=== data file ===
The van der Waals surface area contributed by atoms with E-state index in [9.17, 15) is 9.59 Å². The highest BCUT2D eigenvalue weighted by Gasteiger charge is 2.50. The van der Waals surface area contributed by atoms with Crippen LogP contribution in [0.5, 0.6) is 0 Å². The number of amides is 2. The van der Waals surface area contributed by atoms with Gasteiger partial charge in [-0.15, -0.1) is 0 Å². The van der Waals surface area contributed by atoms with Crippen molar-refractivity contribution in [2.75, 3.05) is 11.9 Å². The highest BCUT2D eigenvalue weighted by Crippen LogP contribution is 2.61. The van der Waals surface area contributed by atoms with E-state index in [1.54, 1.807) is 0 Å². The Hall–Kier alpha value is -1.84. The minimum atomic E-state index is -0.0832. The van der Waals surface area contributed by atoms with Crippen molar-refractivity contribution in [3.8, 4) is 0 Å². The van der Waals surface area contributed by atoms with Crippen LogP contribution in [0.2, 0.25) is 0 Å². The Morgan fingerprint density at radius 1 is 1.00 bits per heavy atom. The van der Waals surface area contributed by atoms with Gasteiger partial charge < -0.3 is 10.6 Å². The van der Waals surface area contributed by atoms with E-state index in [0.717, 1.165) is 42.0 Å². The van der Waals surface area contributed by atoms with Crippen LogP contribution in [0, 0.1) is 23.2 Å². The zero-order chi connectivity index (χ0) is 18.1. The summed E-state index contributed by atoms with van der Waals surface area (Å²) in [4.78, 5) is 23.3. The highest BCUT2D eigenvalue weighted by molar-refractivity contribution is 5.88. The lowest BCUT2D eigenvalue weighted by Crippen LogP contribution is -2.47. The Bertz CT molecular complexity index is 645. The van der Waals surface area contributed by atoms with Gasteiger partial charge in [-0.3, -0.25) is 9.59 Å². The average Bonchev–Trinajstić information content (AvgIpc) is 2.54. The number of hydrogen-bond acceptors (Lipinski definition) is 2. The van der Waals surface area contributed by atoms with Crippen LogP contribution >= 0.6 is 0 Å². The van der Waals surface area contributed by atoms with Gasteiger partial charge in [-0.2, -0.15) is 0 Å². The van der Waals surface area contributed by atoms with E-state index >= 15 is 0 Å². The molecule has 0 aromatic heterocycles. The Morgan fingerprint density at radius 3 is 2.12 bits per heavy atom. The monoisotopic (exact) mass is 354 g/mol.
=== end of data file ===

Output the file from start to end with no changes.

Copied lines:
The van der Waals surface area contributed by atoms with E-state index in [9.17, 15) is 9.59 Å². The highest BCUT2D eigenvalue weighted by Gasteiger charge is 2.50. The van der Waals surface area contributed by atoms with Crippen LogP contribution in [0.5, 0.6) is 0 Å². The number of amides is 2. The van der Waals surface area contributed by atoms with Gasteiger partial charge in [-0.15, -0.1) is 0 Å². The van der Waals surface area contributed by atoms with Crippen molar-refractivity contribution in [2.75, 3.05) is 11.9 Å². The highest BCUT2D eigenvalue weighted by Crippen LogP contribution is 2.61. The van der Waals surface area contributed by atoms with E-state index in [1.54, 1.807) is 0 Å². The Hall–Kier alpha value is -1.84. The minimum atomic E-state index is -0.0832. The van der Waals surface area contributed by atoms with Crippen molar-refractivity contribution in [3.8, 4) is 0 Å². The van der Waals surface area contributed by atoms with Crippen LogP contribution in [0.2, 0.25) is 0 Å². The Morgan fingerprint density at radius 1 is 1.00 bits per heavy atom. The van der Waals surface area contributed by atoms with Gasteiger partial charge < -0.3 is 10.6 Å². The van der Waals surface area contributed by atoms with E-state index in [0.717, 1.165) is 42.0 Å². The van der Waals surface area contributed by atoms with Crippen LogP contribution in [0, 0.1) is 23.2 Å². The zero-order chi connectivity index (χ0) is 18.1. The summed E-state index contributed by atoms with van der Waals surface area (Å²) in [4.78, 5) is 23.3. The highest BCUT2D eigenvalue weighted by molar-refractivity contribution is 5.88. The lowest BCUT2D eigenvalue weighted by Crippen LogP contribution is -2.47. The Bertz CT molecular complexity index is 645. The van der Waals surface area contributed by atoms with Gasteiger partial charge in [-0.3, -0.25) is 9.59 Å². The average Bonchev–Trinajstić information content (AvgIpc) is 2.54. The number of hydrogen-bond acceptors (Lipinski definition) is 2. The van der Waals surface area contributed by atoms with Crippen LogP contribution >= 0.6 is 0 Å². The van der Waals surface area contributed by atoms with Gasteiger partial charge in [-0.2, -0.15) is 0 Å². The van der Waals surface area contributed by atoms with E-state index >= 15 is 0 Å². The molecule has 0 aromatic heterocycles. The Morgan fingerprint density at radius 3 is 2.12 bits per heavy atom. The monoisotopic (exact) mass is 354 g/mol.